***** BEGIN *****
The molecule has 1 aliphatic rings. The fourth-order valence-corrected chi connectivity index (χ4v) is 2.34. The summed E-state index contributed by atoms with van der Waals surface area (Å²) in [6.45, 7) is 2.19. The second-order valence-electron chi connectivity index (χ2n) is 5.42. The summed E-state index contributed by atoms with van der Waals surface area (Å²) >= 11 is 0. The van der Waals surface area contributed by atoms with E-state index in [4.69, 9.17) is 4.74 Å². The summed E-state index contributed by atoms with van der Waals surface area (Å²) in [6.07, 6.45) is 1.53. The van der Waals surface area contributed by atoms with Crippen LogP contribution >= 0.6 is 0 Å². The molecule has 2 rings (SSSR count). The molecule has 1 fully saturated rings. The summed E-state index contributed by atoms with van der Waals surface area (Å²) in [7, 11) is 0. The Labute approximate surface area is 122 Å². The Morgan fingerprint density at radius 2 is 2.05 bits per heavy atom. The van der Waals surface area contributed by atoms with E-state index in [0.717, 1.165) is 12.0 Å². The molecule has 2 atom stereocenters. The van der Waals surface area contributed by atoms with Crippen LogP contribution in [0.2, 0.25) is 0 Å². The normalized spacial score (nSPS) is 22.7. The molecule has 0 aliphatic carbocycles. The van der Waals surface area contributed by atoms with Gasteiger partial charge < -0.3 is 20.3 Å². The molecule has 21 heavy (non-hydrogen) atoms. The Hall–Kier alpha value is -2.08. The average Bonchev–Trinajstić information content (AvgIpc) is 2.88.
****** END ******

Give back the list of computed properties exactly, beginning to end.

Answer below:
The molecule has 1 aliphatic rings. The fourth-order valence-corrected chi connectivity index (χ4v) is 2.34. The summed E-state index contributed by atoms with van der Waals surface area (Å²) in [6.45, 7) is 2.19. The second-order valence-electron chi connectivity index (χ2n) is 5.42. The summed E-state index contributed by atoms with van der Waals surface area (Å²) >= 11 is 0. The van der Waals surface area contributed by atoms with E-state index in [4.69, 9.17) is 4.74 Å². The summed E-state index contributed by atoms with van der Waals surface area (Å²) in [6.07, 6.45) is 1.53. The van der Waals surface area contributed by atoms with Crippen LogP contribution >= 0.6 is 0 Å². The molecule has 2 rings (SSSR count). The molecule has 1 fully saturated rings. The summed E-state index contributed by atoms with van der Waals surface area (Å²) in [7, 11) is 0. The Labute approximate surface area is 122 Å². The Morgan fingerprint density at radius 2 is 2.05 bits per heavy atom. The van der Waals surface area contributed by atoms with E-state index in [0.717, 1.165) is 12.0 Å². The molecule has 2 atom stereocenters. The van der Waals surface area contributed by atoms with Crippen LogP contribution in [0.2, 0.25) is 0 Å². The normalized spacial score (nSPS) is 22.7. The molecule has 0 aliphatic carbocycles. The van der Waals surface area contributed by atoms with Gasteiger partial charge < -0.3 is 20.3 Å². The molecule has 21 heavy (non-hydrogen) atoms. The Hall–Kier alpha value is -2.08. The average Bonchev–Trinajstić information content (AvgIpc) is 2.88.